We want to install a below-deck autopilot, e.g., Raytheon ST6000 or ST7000, on our 1994 Catalina/Morgan 38. Can a reasonably skilled owner, mechanically and electrically, complete this installation himself, or would it be best left to a professional?
Mark Matthews responds:
Most electronics can be successfully installed by the owner, provided you have a reasonable set of skills and an ample supply of patience. As you'll probably know, autopilots are pretty pricey and there's no quicker way to fry their brains than to hook the wires up wrong. So if you have any doubts about what you're doing, you may want some outside consulting.
If you feel up to the task, there are a couple of things you can do to make the installation go smoothly. First, draw out a schematic mapping the wiring and have a clear idea of how the unit will be mounted. Needless to say robust mounting for the drive part of the unit will be mandatory. But if you follow the manufacturer's directionswhat even the most experienced autopilot installer would be doing in the first placeyou should be all right.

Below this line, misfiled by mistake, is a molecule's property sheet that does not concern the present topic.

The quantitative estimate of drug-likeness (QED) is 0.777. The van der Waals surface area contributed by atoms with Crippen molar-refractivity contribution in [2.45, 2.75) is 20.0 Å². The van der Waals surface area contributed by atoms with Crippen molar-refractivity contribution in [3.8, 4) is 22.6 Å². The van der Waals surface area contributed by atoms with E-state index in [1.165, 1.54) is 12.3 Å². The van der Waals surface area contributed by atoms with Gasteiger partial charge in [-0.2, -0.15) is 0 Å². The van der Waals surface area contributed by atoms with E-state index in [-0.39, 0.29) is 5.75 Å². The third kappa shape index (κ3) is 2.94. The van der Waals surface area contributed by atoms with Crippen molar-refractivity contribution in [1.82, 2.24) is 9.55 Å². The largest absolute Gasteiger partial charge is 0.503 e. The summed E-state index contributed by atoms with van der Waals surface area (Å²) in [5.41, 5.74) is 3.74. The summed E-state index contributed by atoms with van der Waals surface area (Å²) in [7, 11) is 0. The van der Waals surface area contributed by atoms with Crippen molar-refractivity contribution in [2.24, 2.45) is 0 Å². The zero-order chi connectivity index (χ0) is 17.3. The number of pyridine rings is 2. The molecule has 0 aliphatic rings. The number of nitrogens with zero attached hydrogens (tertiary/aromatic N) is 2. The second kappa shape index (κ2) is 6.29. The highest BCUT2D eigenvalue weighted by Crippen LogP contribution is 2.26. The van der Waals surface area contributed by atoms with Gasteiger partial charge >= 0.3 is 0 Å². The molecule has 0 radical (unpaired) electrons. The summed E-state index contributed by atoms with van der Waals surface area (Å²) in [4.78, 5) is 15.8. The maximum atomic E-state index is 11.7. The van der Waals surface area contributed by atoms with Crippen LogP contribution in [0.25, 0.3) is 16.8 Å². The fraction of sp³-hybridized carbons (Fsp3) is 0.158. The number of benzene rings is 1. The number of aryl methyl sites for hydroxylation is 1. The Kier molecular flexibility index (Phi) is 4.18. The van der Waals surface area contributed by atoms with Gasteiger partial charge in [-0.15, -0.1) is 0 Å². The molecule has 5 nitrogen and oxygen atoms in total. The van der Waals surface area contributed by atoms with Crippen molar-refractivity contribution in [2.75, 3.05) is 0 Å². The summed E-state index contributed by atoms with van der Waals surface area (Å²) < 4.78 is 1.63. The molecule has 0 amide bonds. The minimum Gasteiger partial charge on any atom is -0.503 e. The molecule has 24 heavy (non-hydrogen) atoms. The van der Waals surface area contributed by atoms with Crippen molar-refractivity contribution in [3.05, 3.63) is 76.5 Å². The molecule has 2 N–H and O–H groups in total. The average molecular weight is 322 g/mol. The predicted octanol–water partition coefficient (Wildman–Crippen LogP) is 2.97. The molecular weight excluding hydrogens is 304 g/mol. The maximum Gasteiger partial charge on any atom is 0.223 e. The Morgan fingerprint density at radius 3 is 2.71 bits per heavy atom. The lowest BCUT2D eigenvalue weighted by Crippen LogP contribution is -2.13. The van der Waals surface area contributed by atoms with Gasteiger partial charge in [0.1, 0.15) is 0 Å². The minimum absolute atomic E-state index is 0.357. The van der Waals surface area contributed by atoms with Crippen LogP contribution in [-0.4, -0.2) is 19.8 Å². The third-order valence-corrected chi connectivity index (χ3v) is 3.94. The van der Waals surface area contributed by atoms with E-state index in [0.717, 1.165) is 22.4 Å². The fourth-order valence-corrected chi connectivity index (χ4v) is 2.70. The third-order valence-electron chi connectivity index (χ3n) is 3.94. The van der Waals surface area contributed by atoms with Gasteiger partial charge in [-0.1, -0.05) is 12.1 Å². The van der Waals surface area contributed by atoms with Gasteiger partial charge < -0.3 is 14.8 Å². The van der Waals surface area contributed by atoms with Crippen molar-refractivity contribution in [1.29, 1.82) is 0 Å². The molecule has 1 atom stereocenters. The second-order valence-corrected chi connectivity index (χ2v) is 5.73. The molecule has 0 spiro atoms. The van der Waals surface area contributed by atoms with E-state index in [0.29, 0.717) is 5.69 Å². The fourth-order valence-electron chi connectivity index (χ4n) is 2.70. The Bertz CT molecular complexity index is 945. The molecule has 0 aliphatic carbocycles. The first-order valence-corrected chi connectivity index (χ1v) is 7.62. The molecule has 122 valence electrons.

Most electronic manufacturers expect the owner to install such equipment themselves, evident by the fact that these units usually don't require technical adjustments. Make sure the wire size is adequate, that you have a fuse on the power supply side, and that no runs of wire can chafe against anything that you may be tempted to store in the recesses of your vessel. Ensure that your electrical connections use the right fittings and are double crimped as well as encased in shrink wrap to guard against water intrusion.
Know too that no matter what kind of claim the manufacturer makes about the unit being waterproof, it's always better to treat it as if it wasn't! If you'd like to take a look at some of the articles about autopilots that we've published here at SailNet, simply conduct a site search for the topic "autopilots." Tom Wood wrote a particularly comprehensive piece entitled Autopilot Overview. And, if you expect to be tinkering with boats in the future, consider Nigel Calder's classic Boatowners Mechanical and Technical Manual.